Ayanna Howard

A former senior NASA robotics researcher and Mars Exploration research engineer at the space agency’s storied Jet Propulsion Laboratory (JPL), co-founder of a trailblazing ed-tech company, and dean of the 10,000-student strong College of Engineering at The Ohio State University, Ayanna Howard, Ph.D., is a true leader in artificial intelligence (AI) and robotics engineering.

According to Howard, AI is poised to enhance every aspect of our professional and personal lives, particularly in such areas as remote work, health care, education, and manufacturing. But she emphasizes we must ensure the ethical development of these increasingly prevalent technologies.

“AI has already enhanced medical care, education, transportation, and so much more. It’s also been groundbreaking in facilitating social interaction, which is so important,” explains Howard, who recently joined the esteemed ranks of the American Academy of Arts and Sciences. “But we must protect ourselves and others in the process. We need to be able to get the benefits of AI while ensuring broad access and without sacrificing privacy.”

A Diverse Population Requires Diverse Engineers

A globally recognized roboticist, practitioner, and leader, Howard is encouraged by the benefits AI can offer to improve society. But, she warns, a diverse engineering talent pool is vital to ensure AI is able to interact appropriately with a diverse society.

A staunch advocate for creating AI in an atmosphere where different – not divisive – viewpoints are welcomed, Howard urges leaders to identify the strengths of individuals on a team and treat development and programming as a community effort.

“The only way to prevent biases from seeping into the development of technologies is to ensure they are created with diversity of thought,” Howard explains. “That means making sure all genders and ethnicities participate in their creation. Otherwise, organizations not only risk perpetuating biases and offending potential users, but they also miss an opportunity to broaden their reach.”

The Future of AI: Protecting Data and the Need for More Regulation

An advisor to the President of the United States as a member of the National AI Advisory Committee and Stanford University’s long-term AI100 study, Howard points out that the current lack of strict regulations around AI development should be considered in more serious terms.

“AI got into the field without the research that we usually do as scientists,” she cautions. “It’s like putting a drug out without doing clinical trials. Unregulated AI is just as dangerous as unregulated pharmaceuticals.”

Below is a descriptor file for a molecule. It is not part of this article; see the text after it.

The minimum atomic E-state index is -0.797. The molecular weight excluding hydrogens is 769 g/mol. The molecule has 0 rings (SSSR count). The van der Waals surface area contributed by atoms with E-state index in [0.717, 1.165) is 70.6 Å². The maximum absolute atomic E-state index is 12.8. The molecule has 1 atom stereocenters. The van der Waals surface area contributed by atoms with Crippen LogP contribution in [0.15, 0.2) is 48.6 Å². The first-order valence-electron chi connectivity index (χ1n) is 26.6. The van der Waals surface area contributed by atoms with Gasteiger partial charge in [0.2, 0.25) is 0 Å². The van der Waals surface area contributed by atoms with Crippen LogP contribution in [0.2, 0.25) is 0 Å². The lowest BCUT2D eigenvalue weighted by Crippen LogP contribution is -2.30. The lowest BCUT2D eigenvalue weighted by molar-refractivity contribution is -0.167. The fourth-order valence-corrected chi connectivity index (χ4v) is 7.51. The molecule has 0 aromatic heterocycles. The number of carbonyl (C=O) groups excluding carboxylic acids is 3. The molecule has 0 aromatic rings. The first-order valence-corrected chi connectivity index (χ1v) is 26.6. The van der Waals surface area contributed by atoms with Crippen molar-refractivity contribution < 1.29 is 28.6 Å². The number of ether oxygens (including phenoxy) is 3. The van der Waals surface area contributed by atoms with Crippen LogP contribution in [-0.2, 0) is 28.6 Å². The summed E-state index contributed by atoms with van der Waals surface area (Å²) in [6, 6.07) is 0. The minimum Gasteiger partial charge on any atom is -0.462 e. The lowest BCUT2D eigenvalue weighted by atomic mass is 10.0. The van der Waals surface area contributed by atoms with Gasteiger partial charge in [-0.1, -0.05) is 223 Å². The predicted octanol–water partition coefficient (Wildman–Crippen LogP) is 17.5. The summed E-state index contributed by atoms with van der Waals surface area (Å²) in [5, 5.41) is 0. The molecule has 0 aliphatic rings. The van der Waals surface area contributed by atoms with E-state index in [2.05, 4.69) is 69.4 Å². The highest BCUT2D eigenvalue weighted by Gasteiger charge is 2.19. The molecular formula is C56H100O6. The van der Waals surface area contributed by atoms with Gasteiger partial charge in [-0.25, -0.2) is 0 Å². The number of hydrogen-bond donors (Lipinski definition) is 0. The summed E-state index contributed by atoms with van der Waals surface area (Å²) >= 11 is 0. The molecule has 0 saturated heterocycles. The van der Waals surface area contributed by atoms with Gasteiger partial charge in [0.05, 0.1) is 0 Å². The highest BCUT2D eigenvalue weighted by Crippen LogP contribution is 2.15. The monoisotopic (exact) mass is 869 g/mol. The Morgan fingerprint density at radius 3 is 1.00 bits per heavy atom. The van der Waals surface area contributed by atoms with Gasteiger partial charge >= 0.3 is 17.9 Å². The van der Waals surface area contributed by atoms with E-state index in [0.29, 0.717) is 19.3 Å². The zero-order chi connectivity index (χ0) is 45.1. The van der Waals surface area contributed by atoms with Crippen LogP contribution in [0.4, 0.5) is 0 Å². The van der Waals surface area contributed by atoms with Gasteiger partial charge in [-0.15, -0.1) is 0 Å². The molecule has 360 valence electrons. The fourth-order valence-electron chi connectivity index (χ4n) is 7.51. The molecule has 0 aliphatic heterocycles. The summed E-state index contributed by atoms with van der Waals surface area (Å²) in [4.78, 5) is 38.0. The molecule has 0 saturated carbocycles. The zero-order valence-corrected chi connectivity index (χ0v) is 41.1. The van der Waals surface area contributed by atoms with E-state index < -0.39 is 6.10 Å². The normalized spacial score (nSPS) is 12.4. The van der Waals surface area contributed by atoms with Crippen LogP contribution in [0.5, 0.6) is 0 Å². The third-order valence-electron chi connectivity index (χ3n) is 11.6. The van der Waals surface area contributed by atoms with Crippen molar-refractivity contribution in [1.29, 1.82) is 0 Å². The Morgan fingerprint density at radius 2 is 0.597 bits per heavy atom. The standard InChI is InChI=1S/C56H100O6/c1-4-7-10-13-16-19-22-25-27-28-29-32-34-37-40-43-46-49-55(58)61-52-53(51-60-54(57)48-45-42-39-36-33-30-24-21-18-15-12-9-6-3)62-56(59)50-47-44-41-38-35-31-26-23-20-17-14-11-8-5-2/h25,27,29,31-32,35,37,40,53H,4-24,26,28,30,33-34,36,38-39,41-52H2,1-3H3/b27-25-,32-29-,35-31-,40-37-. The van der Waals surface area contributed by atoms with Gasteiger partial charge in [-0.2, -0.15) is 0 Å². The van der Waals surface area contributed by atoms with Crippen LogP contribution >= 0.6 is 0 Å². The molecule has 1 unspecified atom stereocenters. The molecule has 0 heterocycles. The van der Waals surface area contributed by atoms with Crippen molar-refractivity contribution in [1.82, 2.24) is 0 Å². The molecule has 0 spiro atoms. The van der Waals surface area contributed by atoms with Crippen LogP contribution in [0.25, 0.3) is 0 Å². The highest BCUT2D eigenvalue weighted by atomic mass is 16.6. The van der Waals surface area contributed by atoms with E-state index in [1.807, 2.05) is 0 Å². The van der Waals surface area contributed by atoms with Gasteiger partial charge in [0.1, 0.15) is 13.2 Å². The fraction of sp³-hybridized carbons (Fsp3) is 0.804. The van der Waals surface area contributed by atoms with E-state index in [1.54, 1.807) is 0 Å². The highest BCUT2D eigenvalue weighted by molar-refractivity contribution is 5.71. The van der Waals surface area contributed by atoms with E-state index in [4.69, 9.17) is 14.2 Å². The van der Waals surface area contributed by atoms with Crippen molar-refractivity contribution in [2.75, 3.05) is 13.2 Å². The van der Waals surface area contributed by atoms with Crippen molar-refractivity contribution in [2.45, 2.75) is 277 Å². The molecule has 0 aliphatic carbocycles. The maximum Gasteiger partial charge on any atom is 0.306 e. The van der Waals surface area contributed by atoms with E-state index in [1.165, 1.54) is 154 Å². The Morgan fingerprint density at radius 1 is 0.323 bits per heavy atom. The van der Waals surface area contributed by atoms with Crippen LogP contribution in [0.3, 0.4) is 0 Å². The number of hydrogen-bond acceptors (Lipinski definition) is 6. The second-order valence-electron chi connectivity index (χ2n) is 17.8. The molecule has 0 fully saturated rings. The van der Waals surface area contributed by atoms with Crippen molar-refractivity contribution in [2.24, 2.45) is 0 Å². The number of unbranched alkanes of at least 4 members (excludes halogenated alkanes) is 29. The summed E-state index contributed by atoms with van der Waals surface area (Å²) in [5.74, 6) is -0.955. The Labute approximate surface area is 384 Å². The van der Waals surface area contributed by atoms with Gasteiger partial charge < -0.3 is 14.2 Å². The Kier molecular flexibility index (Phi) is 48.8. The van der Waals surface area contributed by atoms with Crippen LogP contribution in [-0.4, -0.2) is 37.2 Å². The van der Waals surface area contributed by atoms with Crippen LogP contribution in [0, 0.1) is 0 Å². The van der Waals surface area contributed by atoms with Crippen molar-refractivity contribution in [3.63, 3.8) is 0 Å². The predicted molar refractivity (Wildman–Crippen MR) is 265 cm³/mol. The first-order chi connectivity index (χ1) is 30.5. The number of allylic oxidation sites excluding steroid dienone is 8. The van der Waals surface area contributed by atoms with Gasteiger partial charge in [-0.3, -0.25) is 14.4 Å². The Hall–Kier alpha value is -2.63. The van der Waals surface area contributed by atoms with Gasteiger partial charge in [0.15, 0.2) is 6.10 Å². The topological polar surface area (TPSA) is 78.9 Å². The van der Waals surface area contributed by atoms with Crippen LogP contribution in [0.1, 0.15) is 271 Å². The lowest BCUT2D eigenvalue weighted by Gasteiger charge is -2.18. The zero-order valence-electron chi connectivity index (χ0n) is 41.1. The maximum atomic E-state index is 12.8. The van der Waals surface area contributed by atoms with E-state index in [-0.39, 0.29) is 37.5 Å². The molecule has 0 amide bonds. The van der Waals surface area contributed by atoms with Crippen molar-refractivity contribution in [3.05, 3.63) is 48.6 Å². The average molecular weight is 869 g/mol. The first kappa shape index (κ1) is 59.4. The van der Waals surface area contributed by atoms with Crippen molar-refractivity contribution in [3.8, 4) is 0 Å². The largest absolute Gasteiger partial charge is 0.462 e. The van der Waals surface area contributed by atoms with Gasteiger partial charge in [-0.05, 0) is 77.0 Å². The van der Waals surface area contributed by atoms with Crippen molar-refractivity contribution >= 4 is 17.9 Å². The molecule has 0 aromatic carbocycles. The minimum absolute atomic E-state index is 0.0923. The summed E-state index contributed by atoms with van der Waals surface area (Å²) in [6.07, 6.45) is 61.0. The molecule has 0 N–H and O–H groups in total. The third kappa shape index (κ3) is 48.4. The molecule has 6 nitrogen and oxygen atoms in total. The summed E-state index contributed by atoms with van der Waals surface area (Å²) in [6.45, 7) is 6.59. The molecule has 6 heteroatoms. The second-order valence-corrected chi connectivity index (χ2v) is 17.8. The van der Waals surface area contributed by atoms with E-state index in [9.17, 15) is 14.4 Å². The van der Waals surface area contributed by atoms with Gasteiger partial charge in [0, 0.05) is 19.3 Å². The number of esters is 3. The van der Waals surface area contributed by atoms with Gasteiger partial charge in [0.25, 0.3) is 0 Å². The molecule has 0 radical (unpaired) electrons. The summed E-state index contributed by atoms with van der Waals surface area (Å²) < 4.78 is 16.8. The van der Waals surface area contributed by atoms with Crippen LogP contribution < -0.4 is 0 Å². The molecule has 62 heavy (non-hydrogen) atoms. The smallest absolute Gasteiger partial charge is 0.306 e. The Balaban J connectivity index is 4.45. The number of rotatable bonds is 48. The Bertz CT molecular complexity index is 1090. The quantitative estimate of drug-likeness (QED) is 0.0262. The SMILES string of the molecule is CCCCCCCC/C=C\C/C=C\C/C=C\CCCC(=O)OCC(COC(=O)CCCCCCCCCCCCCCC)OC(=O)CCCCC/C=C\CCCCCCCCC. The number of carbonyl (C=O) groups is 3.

Not only concerned with the development process, Howard also describes the need for more stringent regulation and practices around user privacy while keeping AI accessible to all.

“How do you get all the benefits of AI without losing privacy or being manipulated by corporate greed?” she asks. “There’s no solution right now, but we’re trying to take steps to anonymize data, especially statistics like healthcare data and facial recognition. It’s vital for our personal data to be protected.”

An Optimistic View of AI’s Potential

Confident the problem of bias can be addressed and regulations can be developed, Howard – who was named one of America’s Top 50 Women in Tech by Forbes – remains cheerfully optimistic about AI’s capacity to solve problems and improve many aspects of human life, like the potential of assistive applications that improve the delivery of pediatric health care and education. That spirit shines through in her talks, writings – like her bestselling audiobook, “Sex, Race and Robots: How to Be Human in the Age of AI” (2020) – and her 2021 appearance on the ABC’s The View.

By ethically developing and deploying innovative, AI-driven products, new efficiencies can be created that will improve the lives of users in the workplace, at home and in society. In the process, Howard helps developers avoid building biases into the AI they create so these transformational technologies can be useful and trusted learning partners, empathetic sounding boards, and relatable companions to the widest possible range of unique users.

“I’m an optimist,” proudly proclaims Howard, winner of the 2023 AAAI/EAAI Patrick Henry Wilson Outstanding Educator Award. “I believe in AI. I believe in robotics. I believe in the benefits just like I believe in education and the limitless potential of the next generation of diverse engineers.”